Howard Week

May 21, 2000

School board says extra $1.3 million is not enough

Smaller class sizes will have to wait a year for some Howard County second-graders and frayed band uniforms will have to endure, casualties of last-minute school board budget cuts.

The County Council tentatively agreed last week to restore $1.3 million to the schools budget, but the school board said that was not enough.

The majority Democrats rejected Thursday a Republican suggestion to restore $1.1 million more by deferring spending on a new emergency radio system for county police and firefighters. Robey administration officials warned that the move could mean delays and higher costs for the radio project by delaying the signing of a contract with Motorola, the vendor.

First-quarter violent crime fell 10.3 percent, police say

Violent crime in Howard County decreased by 10.3 percent in the first quarter of this year, county police said.

Statistics released last week show that 36 robberies were reported from January to March, compared with 69 in the same period last year. No homicides were reported in the first quarter; last year there was one in the first three months.

Police credit a new robbery unit and a special assignment section with helping to reduce the number of street crimes.

Council eyes $15 million for farmland preservation

With land prices rising and farm acreage declining, Howard County is set to spend $15 million to preserve 2,500 to 3,000 acres from development.

If the County Council approves the spending with the adoption of the county budget tomorrow, Howard would almost surely reach the goal it set in 1990 of preserving 30,000 acres from development.

About 21,000 acres are protected in the county through a variety of programs. In 1989, the county set aside $55 million to purchase development rights. When the funding ran out in 1997, the county suspended the program to build reserves again.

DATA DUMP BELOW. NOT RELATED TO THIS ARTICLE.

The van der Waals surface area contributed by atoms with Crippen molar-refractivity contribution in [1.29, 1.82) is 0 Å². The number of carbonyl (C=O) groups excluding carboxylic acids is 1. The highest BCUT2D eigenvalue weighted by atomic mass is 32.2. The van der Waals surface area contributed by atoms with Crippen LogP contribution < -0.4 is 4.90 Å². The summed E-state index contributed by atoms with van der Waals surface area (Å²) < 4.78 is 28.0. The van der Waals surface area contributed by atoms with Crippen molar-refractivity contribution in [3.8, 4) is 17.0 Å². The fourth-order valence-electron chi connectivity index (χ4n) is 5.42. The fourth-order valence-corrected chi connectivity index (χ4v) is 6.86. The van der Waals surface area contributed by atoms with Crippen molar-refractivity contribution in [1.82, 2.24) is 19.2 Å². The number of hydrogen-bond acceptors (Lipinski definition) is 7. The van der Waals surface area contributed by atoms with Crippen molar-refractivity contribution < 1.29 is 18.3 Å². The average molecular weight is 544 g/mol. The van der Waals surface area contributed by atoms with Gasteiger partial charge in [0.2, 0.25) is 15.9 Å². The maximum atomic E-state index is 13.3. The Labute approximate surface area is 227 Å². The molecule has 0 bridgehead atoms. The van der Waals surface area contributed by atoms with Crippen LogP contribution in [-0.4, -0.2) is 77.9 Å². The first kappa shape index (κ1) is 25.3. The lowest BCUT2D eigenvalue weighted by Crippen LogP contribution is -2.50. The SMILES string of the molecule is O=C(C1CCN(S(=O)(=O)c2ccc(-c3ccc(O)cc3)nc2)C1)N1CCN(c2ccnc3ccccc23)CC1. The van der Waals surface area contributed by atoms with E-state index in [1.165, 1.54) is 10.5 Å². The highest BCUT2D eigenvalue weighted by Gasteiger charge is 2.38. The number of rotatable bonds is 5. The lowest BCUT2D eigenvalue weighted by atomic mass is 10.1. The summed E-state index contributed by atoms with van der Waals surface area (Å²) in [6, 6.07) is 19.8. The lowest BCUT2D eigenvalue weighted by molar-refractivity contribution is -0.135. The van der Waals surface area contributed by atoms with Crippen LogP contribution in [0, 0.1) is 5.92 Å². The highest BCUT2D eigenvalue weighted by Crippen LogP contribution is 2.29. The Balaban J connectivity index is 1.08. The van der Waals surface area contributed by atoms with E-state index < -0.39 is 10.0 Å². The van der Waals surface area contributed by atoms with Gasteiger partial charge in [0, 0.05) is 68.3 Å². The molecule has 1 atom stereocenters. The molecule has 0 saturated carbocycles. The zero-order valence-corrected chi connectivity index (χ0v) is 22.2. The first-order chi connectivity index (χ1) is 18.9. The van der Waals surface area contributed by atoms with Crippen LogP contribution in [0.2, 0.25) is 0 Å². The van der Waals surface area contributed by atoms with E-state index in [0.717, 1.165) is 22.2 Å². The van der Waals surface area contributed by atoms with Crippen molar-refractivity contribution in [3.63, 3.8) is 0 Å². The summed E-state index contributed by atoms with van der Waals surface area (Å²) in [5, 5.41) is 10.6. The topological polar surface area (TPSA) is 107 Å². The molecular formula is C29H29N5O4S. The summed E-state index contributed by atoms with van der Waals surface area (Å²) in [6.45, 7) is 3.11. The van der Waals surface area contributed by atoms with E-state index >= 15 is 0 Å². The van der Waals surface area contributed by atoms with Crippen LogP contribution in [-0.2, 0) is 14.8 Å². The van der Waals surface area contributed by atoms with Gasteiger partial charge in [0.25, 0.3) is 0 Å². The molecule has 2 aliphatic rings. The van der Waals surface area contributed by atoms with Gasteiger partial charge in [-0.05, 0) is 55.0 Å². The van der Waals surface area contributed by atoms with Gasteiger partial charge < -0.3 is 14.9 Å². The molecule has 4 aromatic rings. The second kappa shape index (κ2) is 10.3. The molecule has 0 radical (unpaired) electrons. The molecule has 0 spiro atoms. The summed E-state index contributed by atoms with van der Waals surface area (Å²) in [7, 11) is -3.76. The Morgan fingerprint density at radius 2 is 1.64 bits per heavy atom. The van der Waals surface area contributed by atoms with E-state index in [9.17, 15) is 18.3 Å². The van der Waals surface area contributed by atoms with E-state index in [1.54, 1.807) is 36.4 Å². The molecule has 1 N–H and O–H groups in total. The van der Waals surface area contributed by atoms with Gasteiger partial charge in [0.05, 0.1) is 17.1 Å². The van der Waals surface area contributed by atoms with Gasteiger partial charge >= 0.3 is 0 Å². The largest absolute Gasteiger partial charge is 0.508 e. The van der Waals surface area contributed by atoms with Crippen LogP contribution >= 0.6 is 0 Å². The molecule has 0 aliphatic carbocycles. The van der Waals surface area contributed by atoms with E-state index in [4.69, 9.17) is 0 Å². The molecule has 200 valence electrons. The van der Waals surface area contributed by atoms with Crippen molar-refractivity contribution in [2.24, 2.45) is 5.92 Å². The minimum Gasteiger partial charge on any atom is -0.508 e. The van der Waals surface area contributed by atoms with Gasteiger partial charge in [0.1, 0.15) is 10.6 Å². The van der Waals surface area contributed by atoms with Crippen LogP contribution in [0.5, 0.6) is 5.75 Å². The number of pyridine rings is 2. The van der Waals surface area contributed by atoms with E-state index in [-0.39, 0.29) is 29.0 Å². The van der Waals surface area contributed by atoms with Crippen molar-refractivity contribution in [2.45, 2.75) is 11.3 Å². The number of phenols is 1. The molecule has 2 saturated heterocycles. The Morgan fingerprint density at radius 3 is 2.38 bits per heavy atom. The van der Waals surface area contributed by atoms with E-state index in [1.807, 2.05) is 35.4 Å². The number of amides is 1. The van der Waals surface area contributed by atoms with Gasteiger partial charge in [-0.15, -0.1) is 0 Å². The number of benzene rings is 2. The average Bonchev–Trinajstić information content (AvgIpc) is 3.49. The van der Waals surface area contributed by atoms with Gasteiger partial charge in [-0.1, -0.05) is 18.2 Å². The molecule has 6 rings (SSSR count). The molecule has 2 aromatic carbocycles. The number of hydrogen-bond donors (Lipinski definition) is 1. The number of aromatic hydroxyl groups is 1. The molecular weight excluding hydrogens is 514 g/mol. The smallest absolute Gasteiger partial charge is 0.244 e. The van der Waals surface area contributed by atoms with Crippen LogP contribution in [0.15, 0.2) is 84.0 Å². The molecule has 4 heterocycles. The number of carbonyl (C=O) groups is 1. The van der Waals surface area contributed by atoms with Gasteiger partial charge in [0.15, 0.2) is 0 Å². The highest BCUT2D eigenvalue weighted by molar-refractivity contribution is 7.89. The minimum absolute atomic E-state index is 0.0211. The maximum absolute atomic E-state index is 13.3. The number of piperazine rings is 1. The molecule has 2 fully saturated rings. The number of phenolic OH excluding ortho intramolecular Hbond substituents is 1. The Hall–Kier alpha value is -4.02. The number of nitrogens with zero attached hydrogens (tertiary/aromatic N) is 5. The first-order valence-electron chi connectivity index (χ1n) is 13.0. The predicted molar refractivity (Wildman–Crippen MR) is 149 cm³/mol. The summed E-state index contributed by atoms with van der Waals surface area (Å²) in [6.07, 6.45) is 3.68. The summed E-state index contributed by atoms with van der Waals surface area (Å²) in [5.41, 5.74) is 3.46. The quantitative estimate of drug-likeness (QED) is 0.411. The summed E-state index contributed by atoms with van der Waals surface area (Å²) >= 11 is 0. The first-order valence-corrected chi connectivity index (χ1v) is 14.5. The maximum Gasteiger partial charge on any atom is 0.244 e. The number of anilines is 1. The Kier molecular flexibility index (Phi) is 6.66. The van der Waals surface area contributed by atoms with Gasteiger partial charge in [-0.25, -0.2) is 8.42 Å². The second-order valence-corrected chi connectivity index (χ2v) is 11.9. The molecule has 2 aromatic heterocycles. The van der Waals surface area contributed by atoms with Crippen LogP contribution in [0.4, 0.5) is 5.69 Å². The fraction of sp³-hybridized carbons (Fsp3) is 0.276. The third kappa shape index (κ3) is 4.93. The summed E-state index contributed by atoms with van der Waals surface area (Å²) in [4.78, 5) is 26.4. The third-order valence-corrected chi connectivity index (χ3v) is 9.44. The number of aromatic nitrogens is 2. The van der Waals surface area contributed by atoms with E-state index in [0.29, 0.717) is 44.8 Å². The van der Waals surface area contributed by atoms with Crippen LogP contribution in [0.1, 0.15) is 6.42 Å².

`Social awareness' art pulled down as unsuitable

A local artist and grandmother of two had some of her paintings removed from an Ellicott City Barnes & Noble after the store found them unsuitable for its younger customers."I am not a prude and at my age there is very little that shocks me, except for this," the artist, Virginia Bates, said last week.

The paintings that were removed, part of what Bates calls her "social awareness" series, have several images that include a weeping Statue of Liberty and children clutching balloons and guns. Bates calls them commentaries on violence, disease, smoking, alcoholism and war.

Barnes & Noble representatives said the paintings were not what they expected Bates to display.

Recovery progress mixed on Ellicott's Main Street

Six months after fire swept through a block of buildings in historic Ellicott City, hope blooms - and disappointment lingers.

The promise of normality is on the horizon for some Main Street property owners, as construction workers put the finishing touches on one damaged building and prepare to rebuild another.

But the owner of Main Street Blues - who in January bought the fire-scarred building that houses his restaurant, with hopes of renovating it and starting anew - is finding the expense of rebuilding too great.

Dennis Martin, whose restaurant was nearly 2 years old at the time of the fire, said he is talking to people interested in buying the building. He does not know whether he will stay as a renter.

Columbia might annex 517 acres in North Laurel

A 517-acre parcel of land being developed by the Rouse Co. in North Laurel could become part of Columbia, creating a fourth neighborhood in Kings Contrivance and a new revenue stream for the Columbia Association.

The Columbia Council likely will decide this summer whether to annex the so-called Key property, one of the most important issues facing the board along with choosing a successor to former CA President Deborah O. McCarty.

The proposed annexation has riled some residents who think CA should focus on what it already has rather than on a property that is not even contiguous to Columbia."The Rouse Co. has an obligation to provide for the amenities for that North Laurel property," said Alex Hekimian, a former council member who is helping reactivate the citizens watchdog group Alliance for a Better Columbia.

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